Gates Cambridge Scholar-Elect Christopher Slaughter talks about his engineering research and his commitment to widening access to medical technology.
There is beauty in a society where people can come together and not feel alone. We give people the support they need so they don’t fall through the cracks.Christopher Slaughter
The Gates Cambridge mission is to build a global network of future leaders committed to improving the lives of others. It aims to achieve this mission by selecting outstanding scholars, providing them with financial and non-financial support at one of the world’s leading universities and facilitating community building at and beyond Cambridge. Christopher is one of 77 new scholars.
Christopher grew up surrounded by academia as his mother completed her PhD. He saw how dedicated she was to her studies and serving her community and he plans to follow in her footsteps as a global ambassador for access to affordable healthcare.
He will begin his PhD in Engineering in the autumn and will work in Cambridge’s bioelectronics laboratory under Professor George Malliaras on technology, which can track the progression of neuromuscular diseases such as muscular dystrophy. He aims to ensure that the technology is available to people in low-resource settings.
A life of service
Christopher was born in Richmond, Virginia, and grew up watching his mother – who he calls his biggest hero – doing her PhD in Computer Engineering and research in Bioelectronics at Virginia Commonwealth University and helping K-12 students in the Richmond area pursue a career in STEM. “Seeing her made me choose a life dedicated to service,” he says. “My underlying goal is to live a life where I can give back and serve the communities that have given so much to me.”
Those communities span West Africa, Europe, and the US: Christopher’s grandmother on his father’s side is German and his mother is from Ghana. Christopher visited family there as a child, seeing first hand how poverty affects the lives of people in small villages, particularly their health. “That experience really showed me the value of creating affordable medical technologies to help people in low-resource settings,” he says.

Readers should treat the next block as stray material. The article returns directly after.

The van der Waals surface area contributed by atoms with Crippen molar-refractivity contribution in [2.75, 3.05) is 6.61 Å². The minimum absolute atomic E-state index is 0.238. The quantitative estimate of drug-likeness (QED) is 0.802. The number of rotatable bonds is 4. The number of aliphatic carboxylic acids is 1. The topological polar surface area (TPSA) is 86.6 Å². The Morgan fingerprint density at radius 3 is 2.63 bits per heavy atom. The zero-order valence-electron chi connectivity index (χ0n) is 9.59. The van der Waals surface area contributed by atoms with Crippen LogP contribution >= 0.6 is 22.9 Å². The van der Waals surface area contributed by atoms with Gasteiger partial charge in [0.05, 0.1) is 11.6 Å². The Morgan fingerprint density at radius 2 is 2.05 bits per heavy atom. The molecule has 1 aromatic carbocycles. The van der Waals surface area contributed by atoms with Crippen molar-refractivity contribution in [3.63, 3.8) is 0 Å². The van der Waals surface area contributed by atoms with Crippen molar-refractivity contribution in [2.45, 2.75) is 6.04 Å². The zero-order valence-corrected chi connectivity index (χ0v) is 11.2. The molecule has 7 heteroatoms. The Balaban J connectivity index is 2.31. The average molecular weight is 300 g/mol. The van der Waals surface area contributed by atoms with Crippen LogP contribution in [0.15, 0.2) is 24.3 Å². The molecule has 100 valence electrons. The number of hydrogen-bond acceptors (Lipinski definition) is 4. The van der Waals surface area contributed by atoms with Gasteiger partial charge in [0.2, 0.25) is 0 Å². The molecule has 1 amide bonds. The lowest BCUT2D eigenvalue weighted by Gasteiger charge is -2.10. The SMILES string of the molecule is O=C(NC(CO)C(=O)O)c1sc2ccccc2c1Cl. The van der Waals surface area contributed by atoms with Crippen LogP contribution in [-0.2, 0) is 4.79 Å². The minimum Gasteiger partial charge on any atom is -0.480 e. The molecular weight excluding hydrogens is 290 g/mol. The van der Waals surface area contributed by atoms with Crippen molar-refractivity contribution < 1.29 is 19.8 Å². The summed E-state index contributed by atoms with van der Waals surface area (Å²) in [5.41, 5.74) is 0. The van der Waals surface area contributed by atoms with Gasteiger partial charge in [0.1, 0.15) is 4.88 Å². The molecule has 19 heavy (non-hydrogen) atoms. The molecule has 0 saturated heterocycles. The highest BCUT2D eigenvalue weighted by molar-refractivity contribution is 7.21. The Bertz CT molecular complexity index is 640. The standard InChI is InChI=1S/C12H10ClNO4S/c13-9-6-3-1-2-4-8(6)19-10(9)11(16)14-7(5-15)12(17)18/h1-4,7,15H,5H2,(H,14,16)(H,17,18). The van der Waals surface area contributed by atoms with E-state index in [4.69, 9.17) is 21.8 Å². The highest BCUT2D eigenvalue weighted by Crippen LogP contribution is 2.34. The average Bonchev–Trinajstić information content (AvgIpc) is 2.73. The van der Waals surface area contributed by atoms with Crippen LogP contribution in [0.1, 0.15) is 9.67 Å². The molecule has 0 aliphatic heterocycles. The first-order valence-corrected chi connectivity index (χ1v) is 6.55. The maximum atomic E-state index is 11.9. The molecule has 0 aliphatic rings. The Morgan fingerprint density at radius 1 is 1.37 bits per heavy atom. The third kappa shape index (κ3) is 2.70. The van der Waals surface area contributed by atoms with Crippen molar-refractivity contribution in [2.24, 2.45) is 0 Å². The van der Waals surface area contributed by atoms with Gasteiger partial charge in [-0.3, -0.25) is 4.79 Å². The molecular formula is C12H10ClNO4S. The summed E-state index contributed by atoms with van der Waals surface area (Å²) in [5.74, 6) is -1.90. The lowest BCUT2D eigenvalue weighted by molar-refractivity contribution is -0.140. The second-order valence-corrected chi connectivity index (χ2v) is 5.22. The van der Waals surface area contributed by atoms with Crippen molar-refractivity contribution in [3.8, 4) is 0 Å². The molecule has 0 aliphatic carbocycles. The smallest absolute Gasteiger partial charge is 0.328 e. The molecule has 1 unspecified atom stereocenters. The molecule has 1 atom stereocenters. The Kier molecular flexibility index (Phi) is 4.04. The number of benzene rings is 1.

His father worked in chemical and metal manufacturing to support his mother through her studies and later studied for bachelor’s and master’s degrees in information systems at the University of Maryland, Baltimore County [UMBC] himself. Christopher’s brother, Joshua, now a Marshall Scholar, is doing a PhD in Bioinformatics at the University of Edinburgh. Discussions around the family dinner table about research gave Christopher and his brother a unique perspective on academic life from an early age.
At school, however, Christopher says he was not a natural at STEM subjects like his parents and brother. He had to work at them. “Ultimately, my academic career is a testament to the value of perseverance and hard work,” he says. He benefited from a STEM programme his mother directed at Virginia State University, one of the US’ historically black colleges and universities, which aimed to encourage underrepresented students into science and engineering. Outside of school, he was also very active in sports such as basketball, soccer and martial arts.